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PAINTINGS

           Series:  Mixed Medium (acrylic paints) on Bristol Board

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"From Her Heart Thru Her Hands ... Jennie Thlunaut, Chilkat Weaver"

 

 

24" x 20"

Mixed Medium: acrylic paints, inks & craypas pastels on Bristol Board

Jennie Thlunaut  (1892 – 1986) was a Tlingit artist, who is credited with keeping the art of Chilkat weaving alive.  She was one of the most celebrated Northwest Coastal master weavers of the 20th century.

 

Jennie has become widely recognized especially for her skill as a Tlingit weaver of Chilkat blankets.  She received her first batch of mountain goat hair as a child and her mother taught her weaving when she was only 10 years old.

Jennie was married by arrangement at the age of thirteen in 1905 to John James. Jennie’s parents gave the Chilkat5 blanket with the frog crest that Jennie and her mother had made in 1902 to John James at their traditional Tlingit wedding. 

She finished a blanket that had been started by her mother and had been passed to Jennie after her mother died in 1908.  She sold her first finished blanket for $50. Jennie made her own first blanket from start to finish in 1910 while living “in a tent” in Ketchikan where she and her husband were fishing for the summer.  When her daughter attended Sheldon Jackson School, Jennie paid the tuition with a blanket she wove featuring a frog emerging from winter hibernation.

Jennie made more than fifty blankets and twenty five tunics in her seventy-five-year-long career.  She was a prolific weaver and while traditionally a Chilkat blanket would take a full-time year to finish, Jennie was able to finish many blankets while at the same time preserving subsistence foods, holding down a job and raising her three James and 1 Thlunaut daughter after her first husband died and she remarried in 1922.  Jennie sold some of her work but much of her work was given as gifts to her family.  Chilkat blankets are traditionally woven with mountain goats wool (dyed with tree lichens, oxidized copper and urine steeped hemlock bark) and red cedar bark.  Jennie spun all of her own yarn in the traditional way, twisting the wool against her leg.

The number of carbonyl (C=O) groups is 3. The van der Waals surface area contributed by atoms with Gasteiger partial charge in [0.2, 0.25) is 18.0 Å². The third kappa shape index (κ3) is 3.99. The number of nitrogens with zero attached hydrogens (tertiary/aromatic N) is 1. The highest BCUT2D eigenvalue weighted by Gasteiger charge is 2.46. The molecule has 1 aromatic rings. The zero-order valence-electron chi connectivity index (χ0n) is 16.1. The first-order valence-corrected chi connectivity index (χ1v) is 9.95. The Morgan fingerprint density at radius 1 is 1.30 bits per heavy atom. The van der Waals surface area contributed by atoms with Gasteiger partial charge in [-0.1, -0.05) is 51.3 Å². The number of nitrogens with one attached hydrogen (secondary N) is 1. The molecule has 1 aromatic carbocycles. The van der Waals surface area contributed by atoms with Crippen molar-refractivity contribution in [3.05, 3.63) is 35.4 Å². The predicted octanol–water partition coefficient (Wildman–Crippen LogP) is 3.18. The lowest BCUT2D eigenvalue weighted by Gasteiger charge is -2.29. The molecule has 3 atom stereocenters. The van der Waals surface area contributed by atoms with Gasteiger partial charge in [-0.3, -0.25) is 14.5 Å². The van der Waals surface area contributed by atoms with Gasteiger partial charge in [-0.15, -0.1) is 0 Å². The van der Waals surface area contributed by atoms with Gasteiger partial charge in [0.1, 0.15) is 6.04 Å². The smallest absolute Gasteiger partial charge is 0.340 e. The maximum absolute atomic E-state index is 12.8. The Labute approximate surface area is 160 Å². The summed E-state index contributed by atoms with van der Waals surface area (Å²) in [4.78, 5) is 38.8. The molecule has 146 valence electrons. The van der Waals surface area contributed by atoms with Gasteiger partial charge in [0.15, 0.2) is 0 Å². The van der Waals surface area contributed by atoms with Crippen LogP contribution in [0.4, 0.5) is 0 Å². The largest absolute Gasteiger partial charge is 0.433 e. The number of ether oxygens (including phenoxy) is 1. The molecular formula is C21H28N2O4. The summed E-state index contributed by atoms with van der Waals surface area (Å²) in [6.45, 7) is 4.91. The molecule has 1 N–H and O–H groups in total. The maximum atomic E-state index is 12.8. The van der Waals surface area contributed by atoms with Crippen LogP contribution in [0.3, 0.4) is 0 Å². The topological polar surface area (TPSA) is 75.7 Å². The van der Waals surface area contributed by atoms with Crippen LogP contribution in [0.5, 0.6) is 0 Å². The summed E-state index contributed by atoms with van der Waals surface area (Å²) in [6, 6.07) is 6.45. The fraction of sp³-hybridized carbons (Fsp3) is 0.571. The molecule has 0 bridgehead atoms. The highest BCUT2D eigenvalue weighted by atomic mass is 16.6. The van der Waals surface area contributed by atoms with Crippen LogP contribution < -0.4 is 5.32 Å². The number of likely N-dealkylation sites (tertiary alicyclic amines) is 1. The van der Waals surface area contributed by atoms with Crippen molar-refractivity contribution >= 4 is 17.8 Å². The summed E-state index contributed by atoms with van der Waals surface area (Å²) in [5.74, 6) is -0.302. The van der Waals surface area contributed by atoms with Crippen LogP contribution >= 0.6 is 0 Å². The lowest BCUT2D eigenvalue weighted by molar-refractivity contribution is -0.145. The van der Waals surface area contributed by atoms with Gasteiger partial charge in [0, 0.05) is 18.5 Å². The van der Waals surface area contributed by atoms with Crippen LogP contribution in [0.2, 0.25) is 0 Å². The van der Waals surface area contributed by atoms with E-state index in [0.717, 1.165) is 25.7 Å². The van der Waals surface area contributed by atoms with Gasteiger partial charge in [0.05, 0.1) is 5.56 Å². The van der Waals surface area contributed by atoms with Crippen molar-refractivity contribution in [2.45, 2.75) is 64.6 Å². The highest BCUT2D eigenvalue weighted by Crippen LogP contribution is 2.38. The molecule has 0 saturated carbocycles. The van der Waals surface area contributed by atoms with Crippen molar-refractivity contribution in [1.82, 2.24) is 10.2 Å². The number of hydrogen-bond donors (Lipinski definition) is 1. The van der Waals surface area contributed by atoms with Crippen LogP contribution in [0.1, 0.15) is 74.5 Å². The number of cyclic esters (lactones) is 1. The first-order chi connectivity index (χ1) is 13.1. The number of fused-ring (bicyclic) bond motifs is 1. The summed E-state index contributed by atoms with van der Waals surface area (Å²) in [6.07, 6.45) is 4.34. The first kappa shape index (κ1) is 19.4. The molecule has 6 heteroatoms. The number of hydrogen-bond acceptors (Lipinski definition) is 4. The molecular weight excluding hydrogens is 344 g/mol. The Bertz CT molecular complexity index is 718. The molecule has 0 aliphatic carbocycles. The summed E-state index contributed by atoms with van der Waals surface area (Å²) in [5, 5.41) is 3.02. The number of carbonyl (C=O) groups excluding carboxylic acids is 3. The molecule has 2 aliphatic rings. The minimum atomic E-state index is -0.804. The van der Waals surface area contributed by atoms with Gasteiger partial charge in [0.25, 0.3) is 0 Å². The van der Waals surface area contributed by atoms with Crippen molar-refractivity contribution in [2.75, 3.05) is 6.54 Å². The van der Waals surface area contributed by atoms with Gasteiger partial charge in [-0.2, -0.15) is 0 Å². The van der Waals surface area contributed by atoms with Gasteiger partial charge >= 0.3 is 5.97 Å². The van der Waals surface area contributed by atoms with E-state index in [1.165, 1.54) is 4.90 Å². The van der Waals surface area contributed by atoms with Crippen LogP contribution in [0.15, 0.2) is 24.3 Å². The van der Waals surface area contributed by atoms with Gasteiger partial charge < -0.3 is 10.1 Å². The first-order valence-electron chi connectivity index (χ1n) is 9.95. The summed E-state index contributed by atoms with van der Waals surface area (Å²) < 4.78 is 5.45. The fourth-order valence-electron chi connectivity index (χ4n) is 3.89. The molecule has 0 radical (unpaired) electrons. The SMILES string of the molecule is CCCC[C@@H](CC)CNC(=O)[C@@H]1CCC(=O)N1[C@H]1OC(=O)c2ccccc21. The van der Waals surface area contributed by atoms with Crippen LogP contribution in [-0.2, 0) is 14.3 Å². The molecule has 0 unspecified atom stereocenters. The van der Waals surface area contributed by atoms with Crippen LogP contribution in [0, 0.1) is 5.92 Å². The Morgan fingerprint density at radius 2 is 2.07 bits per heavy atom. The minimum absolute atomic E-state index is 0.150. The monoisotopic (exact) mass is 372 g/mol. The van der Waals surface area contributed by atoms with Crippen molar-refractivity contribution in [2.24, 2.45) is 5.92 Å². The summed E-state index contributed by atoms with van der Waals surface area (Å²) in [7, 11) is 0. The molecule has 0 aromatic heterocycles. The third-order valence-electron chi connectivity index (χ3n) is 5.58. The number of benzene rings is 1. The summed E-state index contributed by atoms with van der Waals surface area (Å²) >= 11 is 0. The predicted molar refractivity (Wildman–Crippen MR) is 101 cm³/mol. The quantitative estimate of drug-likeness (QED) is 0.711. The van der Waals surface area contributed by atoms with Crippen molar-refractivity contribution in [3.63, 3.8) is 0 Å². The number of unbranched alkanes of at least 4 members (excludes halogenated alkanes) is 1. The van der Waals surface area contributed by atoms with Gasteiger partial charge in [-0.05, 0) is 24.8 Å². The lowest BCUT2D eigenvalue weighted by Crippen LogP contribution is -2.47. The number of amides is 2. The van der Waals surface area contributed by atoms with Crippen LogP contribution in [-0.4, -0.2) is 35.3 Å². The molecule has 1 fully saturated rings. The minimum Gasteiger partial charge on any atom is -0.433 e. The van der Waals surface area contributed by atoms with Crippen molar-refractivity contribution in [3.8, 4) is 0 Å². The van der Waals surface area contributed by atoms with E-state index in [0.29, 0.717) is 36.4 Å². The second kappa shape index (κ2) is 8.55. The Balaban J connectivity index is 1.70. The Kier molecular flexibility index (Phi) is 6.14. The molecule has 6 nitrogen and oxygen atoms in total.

Honors:

1984         Smithsonian Institution chose her to demonstrate weaving, Festival of American Folklife.

1986         Awarded the National Endowment for the Arts National Heritage Fellowship.

1988         Sealaska Heritage Foundation produced a documentary about her life and work.

Her work was featured in many exhibitions, including “Tlingit Aanee”, Harvard Museum of Natural History.

 

This MCC painting shows Jennie's daughter dancing as she wears Jennie"s last blanket.  The blankets in the middle area are representations of some of Jennie's work, but not exact copies or photographs.  These are Jennie's  alone and  MCC can only truthfully present an essence of their contents. 

 

Please Google “Jennie Thlunaut” to discover more information about this very special woman.

 

 

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M.C.CAROLYN 2017

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